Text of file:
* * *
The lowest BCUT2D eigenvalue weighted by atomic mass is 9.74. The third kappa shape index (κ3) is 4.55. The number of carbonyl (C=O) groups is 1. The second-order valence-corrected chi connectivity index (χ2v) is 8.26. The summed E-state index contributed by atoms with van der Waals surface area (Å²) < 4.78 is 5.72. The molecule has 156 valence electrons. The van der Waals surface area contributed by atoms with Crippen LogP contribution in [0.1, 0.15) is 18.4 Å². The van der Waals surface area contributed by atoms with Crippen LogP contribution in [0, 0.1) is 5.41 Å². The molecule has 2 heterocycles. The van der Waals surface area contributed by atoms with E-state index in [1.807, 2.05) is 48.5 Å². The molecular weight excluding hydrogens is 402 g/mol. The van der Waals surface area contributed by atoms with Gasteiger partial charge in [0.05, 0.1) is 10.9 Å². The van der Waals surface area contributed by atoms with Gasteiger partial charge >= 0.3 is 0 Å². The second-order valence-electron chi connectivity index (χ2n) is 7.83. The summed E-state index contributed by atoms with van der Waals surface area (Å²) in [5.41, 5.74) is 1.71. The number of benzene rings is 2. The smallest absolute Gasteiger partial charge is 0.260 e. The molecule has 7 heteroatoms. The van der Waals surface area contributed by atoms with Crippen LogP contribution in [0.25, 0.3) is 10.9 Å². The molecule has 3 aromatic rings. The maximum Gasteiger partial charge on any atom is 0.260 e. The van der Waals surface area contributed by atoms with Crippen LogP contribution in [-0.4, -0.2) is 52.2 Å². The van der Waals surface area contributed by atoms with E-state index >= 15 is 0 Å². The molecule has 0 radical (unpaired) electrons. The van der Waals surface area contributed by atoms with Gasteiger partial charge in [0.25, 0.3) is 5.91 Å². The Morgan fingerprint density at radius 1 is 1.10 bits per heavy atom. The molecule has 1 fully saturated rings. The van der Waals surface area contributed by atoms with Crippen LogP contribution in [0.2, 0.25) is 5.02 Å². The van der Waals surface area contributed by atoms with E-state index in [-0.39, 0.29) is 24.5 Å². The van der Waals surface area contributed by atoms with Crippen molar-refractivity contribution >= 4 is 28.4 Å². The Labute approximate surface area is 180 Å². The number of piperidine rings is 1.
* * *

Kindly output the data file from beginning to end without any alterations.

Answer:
The lowest BCUT2D eigenvalue weighted by atomic mass is 9.74. The third kappa shape index (κ3) is 4.55. The number of carbonyl (C=O) groups is 1. The second-order valence-corrected chi connectivity index (χ2v) is 8.26. The summed E-state index contributed by atoms with van der Waals surface area (Å²) < 4.78 is 5.72. The molecule has 156 valence electrons. The van der Waals surface area contributed by atoms with Crippen LogP contribution in [0.1, 0.15) is 18.4 Å². The van der Waals surface area contributed by atoms with Crippen LogP contribution in [0, 0.1) is 5.41 Å². The molecule has 2 heterocycles. The van der Waals surface area contributed by atoms with E-state index in [1.807, 2.05) is 48.5 Å². The molecular weight excluding hydrogens is 402 g/mol. The van der Waals surface area contributed by atoms with Gasteiger partial charge in [0.05, 0.1) is 10.9 Å². The van der Waals surface area contributed by atoms with Gasteiger partial charge >= 0.3 is 0 Å². The second-order valence-electron chi connectivity index (χ2n) is 7.83. The summed E-state index contributed by atoms with van der Waals surface area (Å²) in [5.41, 5.74) is 1.71. The number of benzene rings is 2. The smallest absolute Gasteiger partial charge is 0.260 e. The molecule has 7 heteroatoms. The van der Waals surface area contributed by atoms with Crippen LogP contribution in [0.25, 0.3) is 10.9 Å². The molecule has 3 aromatic rings. The maximum Gasteiger partial charge on any atom is 0.260 e. The van der Waals surface area contributed by atoms with Crippen LogP contribution in [-0.4, -0.2) is 52.2 Å². The van der Waals surface area contributed by atoms with E-state index >= 15 is 0 Å². The molecule has 0 radical (unpaired) electrons. The van der Waals surface area contributed by atoms with Gasteiger partial charge in [0.25, 0.3) is 5.91 Å². The Morgan fingerprint density at radius 1 is 1.10 bits per heavy atom. The molecule has 1 fully saturated rings. The van der Waals surface area contributed by atoms with Crippen LogP contribution in [0.2, 0.25) is 5.02 Å². The van der Waals surface area contributed by atoms with E-state index in [-0.39, 0.29) is 24.5 Å². The van der Waals surface area contributed by atoms with Crippen molar-refractivity contribution >= 4 is 28.4 Å². The Labute approximate surface area is 180 Å². The number of piperidine rings is 1.